5. Henry V (1989)
Branagh’s directorial debut and first Shakespeare adaptation is the antithesis of Olivier’s – not least in terms of mud. With a rare 100% rating on Rotten Tomatoes, the film can only be described as gritty. Henry’s iconic Agincourt speech is delivered by a muddy, bloody, rain-soaked Branagh to an equally filthy “band of brothers”, and on-screen deaths are replete with pointy swords and spraying blood. As he always does, Branagh renders Shakespeare’s language understandable through tone, diction, and passionate delivery, and directs his cast to do the same. Though the text is heavily cut and scenes from Henry IV I and II form flashback sequences, Branagh’s Henry is a far fuller character than Olivier’s and the film a more rounded study in general.
4. The Lion King (1994)
The film that forever linked cartoons and Shakespeare in the mind of a generation, Disney’s tale of a lion cub losing his father is a loose retelling of Hamlet. Originally conceived in 1988 and with zero relevance or relationship to the play, it was reworked in the early 90s after producer Don Hahn decided the script was unfocused and lacking in theme. Though technically Disney’s first original story, its links to Hamlet are clear; along with Simba as Hamlet, Mufasa and Scar stand in as the King’s Ghost and Claudius respectively, and Timon and Pumba aren’t so far from Rosencrantz and Guildenstern (in Stoppard’s absurdist adaptation of the play, at least).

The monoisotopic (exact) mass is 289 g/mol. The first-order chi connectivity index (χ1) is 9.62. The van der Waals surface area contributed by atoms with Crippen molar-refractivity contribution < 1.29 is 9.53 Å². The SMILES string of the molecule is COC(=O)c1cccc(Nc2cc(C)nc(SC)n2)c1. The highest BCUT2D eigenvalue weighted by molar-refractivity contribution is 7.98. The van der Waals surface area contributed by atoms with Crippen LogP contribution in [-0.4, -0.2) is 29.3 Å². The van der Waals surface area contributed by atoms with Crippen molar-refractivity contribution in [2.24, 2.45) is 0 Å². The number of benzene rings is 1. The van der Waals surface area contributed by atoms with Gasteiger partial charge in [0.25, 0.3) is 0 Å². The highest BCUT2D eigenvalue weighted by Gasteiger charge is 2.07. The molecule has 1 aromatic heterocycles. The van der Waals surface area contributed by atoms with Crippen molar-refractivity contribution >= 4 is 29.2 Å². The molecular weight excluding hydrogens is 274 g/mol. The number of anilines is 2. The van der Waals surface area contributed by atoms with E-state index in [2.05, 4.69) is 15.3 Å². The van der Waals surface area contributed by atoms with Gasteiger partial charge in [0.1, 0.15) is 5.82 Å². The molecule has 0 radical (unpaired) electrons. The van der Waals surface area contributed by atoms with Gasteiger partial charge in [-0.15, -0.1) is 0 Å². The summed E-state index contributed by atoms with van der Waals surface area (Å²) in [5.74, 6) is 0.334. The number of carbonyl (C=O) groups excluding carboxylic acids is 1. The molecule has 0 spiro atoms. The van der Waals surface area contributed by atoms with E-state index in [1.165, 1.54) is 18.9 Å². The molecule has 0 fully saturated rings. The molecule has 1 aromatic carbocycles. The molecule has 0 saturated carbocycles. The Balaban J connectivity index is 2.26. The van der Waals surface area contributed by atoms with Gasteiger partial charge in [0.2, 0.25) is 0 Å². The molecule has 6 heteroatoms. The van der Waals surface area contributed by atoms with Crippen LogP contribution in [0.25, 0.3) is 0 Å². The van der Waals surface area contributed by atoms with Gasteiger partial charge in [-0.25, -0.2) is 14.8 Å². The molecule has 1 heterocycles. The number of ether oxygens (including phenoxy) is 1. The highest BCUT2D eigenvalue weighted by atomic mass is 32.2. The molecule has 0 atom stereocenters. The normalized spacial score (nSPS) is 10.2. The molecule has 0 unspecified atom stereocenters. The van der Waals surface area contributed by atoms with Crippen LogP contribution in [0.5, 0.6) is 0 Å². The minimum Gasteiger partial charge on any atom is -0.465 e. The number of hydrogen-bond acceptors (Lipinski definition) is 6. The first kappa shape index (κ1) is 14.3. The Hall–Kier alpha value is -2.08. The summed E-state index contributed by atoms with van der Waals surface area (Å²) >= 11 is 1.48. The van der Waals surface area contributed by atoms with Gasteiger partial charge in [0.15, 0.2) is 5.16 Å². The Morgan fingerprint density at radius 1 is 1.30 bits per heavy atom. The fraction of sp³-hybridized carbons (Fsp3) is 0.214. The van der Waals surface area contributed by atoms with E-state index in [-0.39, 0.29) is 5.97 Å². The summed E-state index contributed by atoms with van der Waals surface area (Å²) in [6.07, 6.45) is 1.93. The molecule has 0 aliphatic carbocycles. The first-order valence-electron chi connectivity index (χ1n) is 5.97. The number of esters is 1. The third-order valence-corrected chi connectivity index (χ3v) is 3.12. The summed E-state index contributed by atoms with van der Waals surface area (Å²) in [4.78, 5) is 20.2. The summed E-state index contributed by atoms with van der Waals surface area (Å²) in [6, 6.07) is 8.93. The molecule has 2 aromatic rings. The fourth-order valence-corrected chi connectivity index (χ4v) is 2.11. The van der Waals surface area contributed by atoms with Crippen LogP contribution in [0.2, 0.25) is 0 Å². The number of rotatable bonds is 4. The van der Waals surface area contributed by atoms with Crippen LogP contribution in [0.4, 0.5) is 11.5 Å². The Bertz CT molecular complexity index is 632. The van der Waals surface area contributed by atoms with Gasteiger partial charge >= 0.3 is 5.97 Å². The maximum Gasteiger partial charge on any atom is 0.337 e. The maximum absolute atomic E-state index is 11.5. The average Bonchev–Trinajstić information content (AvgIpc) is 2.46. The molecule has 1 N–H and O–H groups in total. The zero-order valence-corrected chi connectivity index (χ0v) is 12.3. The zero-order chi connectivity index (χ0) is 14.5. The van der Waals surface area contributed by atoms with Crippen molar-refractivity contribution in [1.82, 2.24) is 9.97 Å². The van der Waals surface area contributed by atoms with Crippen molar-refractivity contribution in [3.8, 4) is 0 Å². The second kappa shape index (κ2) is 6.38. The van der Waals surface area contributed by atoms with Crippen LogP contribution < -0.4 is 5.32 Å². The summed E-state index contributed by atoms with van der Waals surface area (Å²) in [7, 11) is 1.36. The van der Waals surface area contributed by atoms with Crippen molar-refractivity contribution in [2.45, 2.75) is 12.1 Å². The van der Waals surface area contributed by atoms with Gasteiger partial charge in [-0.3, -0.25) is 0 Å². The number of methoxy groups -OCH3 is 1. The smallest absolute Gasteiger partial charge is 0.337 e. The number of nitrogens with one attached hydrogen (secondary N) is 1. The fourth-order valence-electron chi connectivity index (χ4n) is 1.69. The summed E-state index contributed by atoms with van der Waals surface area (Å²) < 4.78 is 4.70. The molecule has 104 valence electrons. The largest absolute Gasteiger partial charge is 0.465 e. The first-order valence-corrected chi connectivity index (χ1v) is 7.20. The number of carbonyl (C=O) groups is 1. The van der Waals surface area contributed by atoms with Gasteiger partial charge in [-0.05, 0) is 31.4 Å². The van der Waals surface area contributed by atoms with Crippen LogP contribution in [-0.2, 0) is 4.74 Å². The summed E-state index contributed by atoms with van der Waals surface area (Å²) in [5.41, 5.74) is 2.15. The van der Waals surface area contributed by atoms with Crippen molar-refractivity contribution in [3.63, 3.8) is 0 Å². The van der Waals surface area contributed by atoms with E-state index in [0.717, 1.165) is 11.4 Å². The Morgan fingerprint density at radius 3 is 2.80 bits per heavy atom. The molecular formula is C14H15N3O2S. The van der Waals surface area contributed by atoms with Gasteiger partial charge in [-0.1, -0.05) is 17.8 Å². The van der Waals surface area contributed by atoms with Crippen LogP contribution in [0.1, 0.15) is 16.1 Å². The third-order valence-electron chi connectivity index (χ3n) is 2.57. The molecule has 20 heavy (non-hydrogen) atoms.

3. Shakespeare In Love (1998)
Alright, so this pseudo-biopic of Shakespeare isn’t a conventional adaptation, but it is a bloody good movie. As well as employing Romeo and Juliet as a play-within-a-film, it borrows heavily from the same play for its own plot, chronicling a fictional love story between Shakespeare and noblewoman Viola De Lessops that inspires Will to write that self-same play. It’s all very meta. As well as bagging Gwyneth Paltrow an Oscar, it’s an excellent example of the 90s British rom com, thus embodying two of our greatest traditions. Joseph Fiennes flutters his eyebrows as a very handsome Shakespeare, but the film also never shies away from its darker elements. In Shakespeare’s world love is tragic, and there’s a hidden pathos that slowly reveals itself.